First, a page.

Mad Men series 4 episode 7 review: The Suitcase

It's May 1965 in Mad Men, and Matthew Weiner's drama reaches its most impressive episode yet. Here's our review of series 4 episode 7, The Suitcase....

4.7 The Suitcase

25 May, 1965. The day Sonny Liston fought Cassius Clay in one of boxing’s most famous and controversial fights. And in the world according to Mad Men, that same day was filled with its own spectacular confrontations, some verbal, some physical.

As Peggy and her fellow ad creators struggle to come up with the perfect pitch for their new client, Samsonite, episode seven soon reveals its central theme: toughness. It’s a brilliant, brilliant episode, perhaps the best we’ve yet seen of Mad Men, its effortless dialogue sliding seamlessly between tragedy and mordent wit.

That it’s also the most structurally simple, minimal episode of the season so far perhaps isn’t a coincidence. The Suitcase is made all the more poignant and engrossing thanks to its decision to concentrate almost exclusively on Don and Peggy, Mad Men’s most rounded, intriguing characters.

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While SCDP prepare to watch the Clay/Liston fight, Don has more pressing issues on his mind. As we learned earlier in the season, his closest friend, Anna, has been terminally ill for some time, and when Don learns that he’s missed a call from Anna’s family, he knows it’s bad news.

Desperate to put off the inevitable, he immerses himself instead in work and alcohol. Peggy’s been struggling to come up with a satisfactory advertising campaign for Samsonite suitcases, and as everyone else leaves the office to watch the fight, she reluctantly stays behind to help Don come up with a killer idea.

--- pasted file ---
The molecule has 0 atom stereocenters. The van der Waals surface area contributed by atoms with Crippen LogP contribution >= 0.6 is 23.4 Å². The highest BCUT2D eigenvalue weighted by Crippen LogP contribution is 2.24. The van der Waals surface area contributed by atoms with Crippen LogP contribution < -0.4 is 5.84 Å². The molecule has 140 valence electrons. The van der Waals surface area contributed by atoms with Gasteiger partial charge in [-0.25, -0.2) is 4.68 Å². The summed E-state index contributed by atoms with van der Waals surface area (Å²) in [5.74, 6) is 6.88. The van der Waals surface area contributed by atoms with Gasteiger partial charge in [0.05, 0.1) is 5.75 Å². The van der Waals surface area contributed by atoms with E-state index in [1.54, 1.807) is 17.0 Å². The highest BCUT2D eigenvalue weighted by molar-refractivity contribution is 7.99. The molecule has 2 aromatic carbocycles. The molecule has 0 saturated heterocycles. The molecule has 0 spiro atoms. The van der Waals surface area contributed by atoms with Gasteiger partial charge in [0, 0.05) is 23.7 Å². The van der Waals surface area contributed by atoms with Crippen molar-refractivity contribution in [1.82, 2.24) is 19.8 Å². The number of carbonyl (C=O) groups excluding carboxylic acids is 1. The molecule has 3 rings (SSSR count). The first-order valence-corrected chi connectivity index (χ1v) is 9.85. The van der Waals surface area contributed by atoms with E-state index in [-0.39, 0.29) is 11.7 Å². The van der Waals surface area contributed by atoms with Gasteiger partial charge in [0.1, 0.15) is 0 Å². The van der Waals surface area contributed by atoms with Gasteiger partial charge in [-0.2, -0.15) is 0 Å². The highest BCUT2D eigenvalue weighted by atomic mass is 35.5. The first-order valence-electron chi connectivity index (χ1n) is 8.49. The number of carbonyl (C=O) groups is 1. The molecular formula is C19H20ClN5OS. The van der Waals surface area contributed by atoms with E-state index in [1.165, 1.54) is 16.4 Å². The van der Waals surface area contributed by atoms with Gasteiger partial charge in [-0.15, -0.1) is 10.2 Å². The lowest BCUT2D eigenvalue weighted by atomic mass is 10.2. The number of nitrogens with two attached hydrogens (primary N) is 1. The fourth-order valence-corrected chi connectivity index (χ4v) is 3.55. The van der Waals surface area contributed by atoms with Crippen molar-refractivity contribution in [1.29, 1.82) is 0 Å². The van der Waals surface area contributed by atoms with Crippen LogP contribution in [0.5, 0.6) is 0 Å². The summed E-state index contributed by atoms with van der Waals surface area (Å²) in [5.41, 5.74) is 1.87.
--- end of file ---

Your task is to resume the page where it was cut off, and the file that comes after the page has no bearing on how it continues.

The strange, eventful evening Peggy and Don share together becomes the canvas for the rest of the episode. Through a series of arguments, quiet conversations in brightly-lit diners and dimly-lit bars, and a bizarre drunken skuffle between Don and one of Peggy’s old flames, we’re reminded of just how similar these two characters are.

Both have fought a path to success, despite the respective constraints of class and gender. Both have secrets to hide, and both are ruthlessly committed to their work.

And as Don finally finds the strength to pick up the phone to hear the news he’s dreaded all along, his devastated response, and Peggy’s quiet, sensitive reaction to it, is a perfectly played, typically understated moment.

It’s an episode that reminds us of what’s great about Mad Men. Its narrative is always moving, its narrative always keyed in to a particular moment in time. Where most dramas exist in some kind of historical vacuum, where characters are trapped in the same year for season after season like Groundhog Day, Mad Men is always moving, its dynamics changing.

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Don Draper, once the man with all the answers and all the ideas, has drifted far from the persona he initially sought to project. No longer so self assured, he now frequently makes the wrong decisions – it’s significant that, when betting on the Clay/Liston fight, he puts a hundred dollars on the loser.

As for Peggy Olson, she’s fought her way up from the lowly position of being just another of Joan’s expendable secretaries to a woman who could soon supplant Don as the company’s creative force. And on the day that Cassius Clay infamously knocked Sonny Liston to the canvas with a phantom punch, Peggy proves that she has a formidable fighting spirit of her own.

Read our review of episode 6, Waldorf Stories, here.